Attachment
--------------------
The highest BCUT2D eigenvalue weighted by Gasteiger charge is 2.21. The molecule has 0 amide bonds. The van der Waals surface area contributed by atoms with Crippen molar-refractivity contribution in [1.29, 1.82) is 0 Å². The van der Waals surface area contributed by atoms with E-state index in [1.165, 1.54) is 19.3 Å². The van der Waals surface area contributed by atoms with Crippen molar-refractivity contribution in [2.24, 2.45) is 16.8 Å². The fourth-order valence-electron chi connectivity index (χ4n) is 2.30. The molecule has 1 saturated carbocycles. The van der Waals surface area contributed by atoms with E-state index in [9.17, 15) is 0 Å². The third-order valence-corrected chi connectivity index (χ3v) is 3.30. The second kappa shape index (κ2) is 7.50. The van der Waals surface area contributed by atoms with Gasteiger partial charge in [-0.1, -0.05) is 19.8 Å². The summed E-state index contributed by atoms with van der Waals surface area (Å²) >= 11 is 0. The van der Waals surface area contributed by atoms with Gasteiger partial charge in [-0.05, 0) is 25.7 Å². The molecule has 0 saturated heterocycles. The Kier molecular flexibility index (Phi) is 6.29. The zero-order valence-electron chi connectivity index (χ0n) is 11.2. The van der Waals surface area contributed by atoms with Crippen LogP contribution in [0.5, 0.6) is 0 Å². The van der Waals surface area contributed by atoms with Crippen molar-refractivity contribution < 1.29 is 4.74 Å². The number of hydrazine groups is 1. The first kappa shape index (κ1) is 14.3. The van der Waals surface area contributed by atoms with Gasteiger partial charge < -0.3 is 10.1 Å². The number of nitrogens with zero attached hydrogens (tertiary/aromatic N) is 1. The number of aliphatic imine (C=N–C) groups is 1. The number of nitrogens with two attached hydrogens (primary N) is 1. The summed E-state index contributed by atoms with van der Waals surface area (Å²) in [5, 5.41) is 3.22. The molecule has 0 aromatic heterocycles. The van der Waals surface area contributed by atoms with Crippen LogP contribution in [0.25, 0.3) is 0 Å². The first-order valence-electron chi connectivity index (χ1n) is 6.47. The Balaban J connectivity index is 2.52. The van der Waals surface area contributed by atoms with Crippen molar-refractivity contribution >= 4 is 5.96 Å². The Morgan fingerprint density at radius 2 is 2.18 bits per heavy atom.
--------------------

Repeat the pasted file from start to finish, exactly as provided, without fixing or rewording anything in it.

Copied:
The highest BCUT2D eigenvalue weighted by Gasteiger charge is 2.21. The molecule has 0 amide bonds. The van der Waals surface area contributed by atoms with Crippen molar-refractivity contribution in [1.29, 1.82) is 0 Å². The van der Waals surface area contributed by atoms with E-state index in [1.165, 1.54) is 19.3 Å². The van der Waals surface area contributed by atoms with Crippen molar-refractivity contribution in [2.24, 2.45) is 16.8 Å². The fourth-order valence-electron chi connectivity index (χ4n) is 2.30. The molecule has 1 saturated carbocycles. The van der Waals surface area contributed by atoms with E-state index in [9.17, 15) is 0 Å². The third-order valence-corrected chi connectivity index (χ3v) is 3.30. The second kappa shape index (κ2) is 7.50. The van der Waals surface area contributed by atoms with Gasteiger partial charge in [-0.1, -0.05) is 19.8 Å². The summed E-state index contributed by atoms with van der Waals surface area (Å²) >= 11 is 0. The van der Waals surface area contributed by atoms with Gasteiger partial charge in [-0.05, 0) is 25.7 Å². The molecule has 0 saturated heterocycles. The Kier molecular flexibility index (Phi) is 6.29. The zero-order valence-electron chi connectivity index (χ0n) is 11.2. The van der Waals surface area contributed by atoms with Crippen LogP contribution in [0.5, 0.6) is 0 Å². The van der Waals surface area contributed by atoms with Crippen molar-refractivity contribution < 1.29 is 4.74 Å². The number of hydrazine groups is 1. The first kappa shape index (κ1) is 14.3. The van der Waals surface area contributed by atoms with Gasteiger partial charge < -0.3 is 10.1 Å². The number of nitrogens with zero attached hydrogens (tertiary/aromatic N) is 1. The number of aliphatic imine (C=N–C) groups is 1. The number of nitrogens with two attached hydrogens (primary N) is 1. The summed E-state index contributed by atoms with van der Waals surface area (Å²) in [5, 5.41) is 3.22. The molecule has 0 aromatic heterocycles. The van der Waals surface area contributed by atoms with Crippen LogP contribution in [0.25, 0.3) is 0 Å². The first-order valence-electron chi connectivity index (χ1n) is 6.47. The Balaban J connectivity index is 2.52. The van der Waals surface area contributed by atoms with Crippen molar-refractivity contribution >= 4 is 5.96 Å². The Morgan fingerprint density at radius 2 is 2.18 bits per heavy atom.